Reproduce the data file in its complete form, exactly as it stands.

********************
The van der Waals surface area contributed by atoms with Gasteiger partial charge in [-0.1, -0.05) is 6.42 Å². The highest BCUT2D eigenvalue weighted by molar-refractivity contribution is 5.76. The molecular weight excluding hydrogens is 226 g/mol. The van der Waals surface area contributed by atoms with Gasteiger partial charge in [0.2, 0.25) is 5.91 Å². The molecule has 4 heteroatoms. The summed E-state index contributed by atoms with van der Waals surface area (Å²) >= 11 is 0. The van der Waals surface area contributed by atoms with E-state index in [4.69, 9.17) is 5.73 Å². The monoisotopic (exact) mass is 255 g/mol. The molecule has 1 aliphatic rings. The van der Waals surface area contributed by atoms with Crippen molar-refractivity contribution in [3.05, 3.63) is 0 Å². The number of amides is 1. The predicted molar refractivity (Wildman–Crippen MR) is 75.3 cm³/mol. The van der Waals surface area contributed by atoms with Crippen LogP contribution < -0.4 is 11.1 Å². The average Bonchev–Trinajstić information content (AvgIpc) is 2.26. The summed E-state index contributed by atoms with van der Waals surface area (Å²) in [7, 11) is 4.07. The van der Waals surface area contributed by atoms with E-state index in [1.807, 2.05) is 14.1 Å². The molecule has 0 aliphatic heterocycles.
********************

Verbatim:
The van der Waals surface area contributed by atoms with Gasteiger partial charge in [-0.1, -0.05) is 6.42 Å². The highest BCUT2D eigenvalue weighted by molar-refractivity contribution is 5.76. The molecular weight excluding hydrogens is 226 g/mol. The van der Waals surface area contributed by atoms with Gasteiger partial charge in [0.2, 0.25) is 5.91 Å². The molecule has 4 heteroatoms. The summed E-state index contributed by atoms with van der Waals surface area (Å²) >= 11 is 0. The van der Waals surface area contributed by atoms with E-state index in [4.69, 9.17) is 5.73 Å². The monoisotopic (exact) mass is 255 g/mol. The molecule has 1 aliphatic rings. The van der Waals surface area contributed by atoms with Crippen molar-refractivity contribution in [3.05, 3.63) is 0 Å². The number of amides is 1. The predicted molar refractivity (Wildman–Crippen MR) is 75.3 cm³/mol. The van der Waals surface area contributed by atoms with Crippen LogP contribution < -0.4 is 11.1 Å². The average Bonchev–Trinajstić information content (AvgIpc) is 2.26. The summed E-state index contributed by atoms with van der Waals surface area (Å²) in [7, 11) is 4.07. The van der Waals surface area contributed by atoms with E-state index in [1.807, 2.05) is 14.1 Å². The molecule has 0 aliphatic heterocycles.